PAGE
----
CI Events, Fall 2014 (part 2)

As a follow-up to my previous post, here’s what’s going on from now through the end of the year that I know about in the Northeastern part of North America:

  1. Monday, November 3 to Friday, November 7, Montreal: Montreal’s annual CI festival offers five days of evening classes immediately preceding… Read More »

Diversity Scholarship for Falling Leaves Jam, deadline Monday 10/6

I’m happy to report some progress being made towards greater diversity in contact improvisation.

For the first time, Earthdance is offering a Diversity Scholarship for the October Falling Leaves Jam (10/23 – 10/26). The deadline is coming up soon — this Monday, October 6. (I’m way behind on getting this post up.) Read More »

CI events, Fall 2014 (part 1)

It’s an exciting time to be a contact improvisation dancer in Northeastern North America. Lots and lots of workshops, classes, jams, and new initiatives are going on. Here’s a tour of some (but I’m sure not all) of them. As always, I’m focused on New York City, but those of you in other places nearby may find this helpful as well.

  1. Monday mornings, New York City: Tim O’Donnell continues teaching his Monday morning drop-in classes at 100 Grand Dance, starting September 8. In my opinion, Tim is one of the best of the younger generation of CI teachers, and we’re lucky to have him in New York. See my Contact Improvisation in New York City page for more details. Read More »

Lab recap (3/4): NYC CI Lab, Wed., 2014/07/23, at 100 Grand Dance, New York, NY

This is a recap and summary of conclusions from the third of four sessions of the July 2014 dance lab at 100 Grand Dance, which I am facilitating this month.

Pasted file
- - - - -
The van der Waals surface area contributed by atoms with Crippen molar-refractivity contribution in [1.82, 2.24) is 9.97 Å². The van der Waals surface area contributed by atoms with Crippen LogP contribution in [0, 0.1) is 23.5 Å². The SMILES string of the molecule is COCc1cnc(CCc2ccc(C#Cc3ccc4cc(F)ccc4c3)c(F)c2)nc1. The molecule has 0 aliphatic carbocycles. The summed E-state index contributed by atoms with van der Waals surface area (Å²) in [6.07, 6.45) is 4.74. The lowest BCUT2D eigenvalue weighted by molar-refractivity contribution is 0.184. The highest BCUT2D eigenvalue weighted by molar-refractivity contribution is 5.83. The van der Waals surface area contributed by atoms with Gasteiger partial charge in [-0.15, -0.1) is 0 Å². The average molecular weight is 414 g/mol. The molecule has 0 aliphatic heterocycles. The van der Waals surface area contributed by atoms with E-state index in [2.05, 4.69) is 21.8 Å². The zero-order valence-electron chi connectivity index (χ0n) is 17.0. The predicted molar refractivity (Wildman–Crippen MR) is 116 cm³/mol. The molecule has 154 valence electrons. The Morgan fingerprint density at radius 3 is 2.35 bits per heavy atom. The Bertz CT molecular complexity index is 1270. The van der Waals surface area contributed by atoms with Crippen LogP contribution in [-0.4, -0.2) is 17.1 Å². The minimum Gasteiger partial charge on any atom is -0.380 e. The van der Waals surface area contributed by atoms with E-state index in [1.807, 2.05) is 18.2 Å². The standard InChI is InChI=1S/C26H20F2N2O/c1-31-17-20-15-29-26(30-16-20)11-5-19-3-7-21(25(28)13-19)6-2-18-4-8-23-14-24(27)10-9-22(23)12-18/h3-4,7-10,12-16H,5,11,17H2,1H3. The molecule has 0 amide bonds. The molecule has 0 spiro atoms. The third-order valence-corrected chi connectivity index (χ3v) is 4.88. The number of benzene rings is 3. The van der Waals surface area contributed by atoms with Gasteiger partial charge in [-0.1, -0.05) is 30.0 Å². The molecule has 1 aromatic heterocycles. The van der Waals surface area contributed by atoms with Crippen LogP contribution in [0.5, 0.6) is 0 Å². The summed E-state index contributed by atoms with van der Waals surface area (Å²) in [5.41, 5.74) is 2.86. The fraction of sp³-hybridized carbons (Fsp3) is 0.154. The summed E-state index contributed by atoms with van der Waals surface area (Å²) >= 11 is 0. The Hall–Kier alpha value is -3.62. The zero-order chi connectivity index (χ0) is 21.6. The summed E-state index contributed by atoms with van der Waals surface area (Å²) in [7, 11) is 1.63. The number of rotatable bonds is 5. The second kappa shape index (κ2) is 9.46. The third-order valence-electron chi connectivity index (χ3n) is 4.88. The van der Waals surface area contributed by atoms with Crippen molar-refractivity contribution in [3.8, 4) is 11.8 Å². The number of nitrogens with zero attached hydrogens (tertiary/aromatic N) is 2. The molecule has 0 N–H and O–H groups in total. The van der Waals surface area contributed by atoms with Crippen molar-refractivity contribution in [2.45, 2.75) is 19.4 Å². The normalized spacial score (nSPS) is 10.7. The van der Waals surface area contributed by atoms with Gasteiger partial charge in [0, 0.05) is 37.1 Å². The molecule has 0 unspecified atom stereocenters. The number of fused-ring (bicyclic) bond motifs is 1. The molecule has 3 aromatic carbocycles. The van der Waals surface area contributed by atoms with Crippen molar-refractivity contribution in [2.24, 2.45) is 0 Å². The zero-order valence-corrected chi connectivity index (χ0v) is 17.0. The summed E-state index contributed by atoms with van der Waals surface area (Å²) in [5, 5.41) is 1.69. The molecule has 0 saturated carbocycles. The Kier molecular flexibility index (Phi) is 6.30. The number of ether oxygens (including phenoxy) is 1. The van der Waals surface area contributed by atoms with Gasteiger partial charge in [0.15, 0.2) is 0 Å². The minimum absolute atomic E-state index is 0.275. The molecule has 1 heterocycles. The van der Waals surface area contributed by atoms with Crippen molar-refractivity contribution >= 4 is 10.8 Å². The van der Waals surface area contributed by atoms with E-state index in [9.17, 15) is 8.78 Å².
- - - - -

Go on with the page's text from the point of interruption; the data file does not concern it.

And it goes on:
What we did

We investigated two topics: (1) ways of intercepting handstands (beyond what we did last week) and (2) offering and accepting (or rejecting) increases in speed. We also briefly explored ways of increasing speed in more open dancing, in duos and trios. Read More »

Lab recap (2/4): NYC CI Lab, Wed., 2014/07/16, at 100 Grand Dance, New York, NY

This is a recap and summary of conclusions from the second of four sessions of the July 2014 dance lab at 100 Grand Dance, which I am facilitating this month.

What we did

Our focus was on investigating what we might learn by doing various movements faster and slower. I prepared a warm-up, followed by investigation on two topics: jumping on to someone in table and speeding up rolling point. Read More »

Lab recap (1/4): NYC CI Lab, Wed., 2014/07/09, at 100 Grand Dance, New York, NY

This is a recap and summary of conclusions from the first of four sessions of the July 2014 dance lab at 100 Grand Dance, which I am facilitating this month.

What we did

July NYC CI lab: Velocity [starting W, 7/9]

This July, I’ll be facilitating the New York City Wednesday night dance lab at Bill Young’s Studio (100 Grand St.). July’s lab will focus on contact improvisation and VELOCITY on four Wednesday nights from July 9 to July 30, from 7pm to 9:30pm. You’re invited to attend.

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Here are the details: Read More »

Can you give me some guidelines/suggestions for playing music at jams?

Music can be an incredibly powerful force in a contact improvisation jam. When played poorly it can be distracting, or even dangerous. It can affect your relationship to your partner and detract from physical awarenesses that keep you alert and safe. But when played well, music can have incredible power to affect and shape a jam, sometimes leading to unusually unified or transcendent experiences.

I’ve been playing music for contact jams for a long time, since about 2003. Some months ago, Paul Spielman from Boston asked me to write up my thoughts on the subject. It has been much harder than I thought. Read More »

June 2014: what’s going on

A quick list of special contact improvisation events coming up in New York and surrounding areas in June:

Looking ahead, Spring 2014

If you live in the Northeastern part of the United States, there’s a flood of contact improvisation events coming up New York and other areas in the next few months. Here’s a list to help you sort through it all. In chronological order, with apologies for the New York City bias: Read More »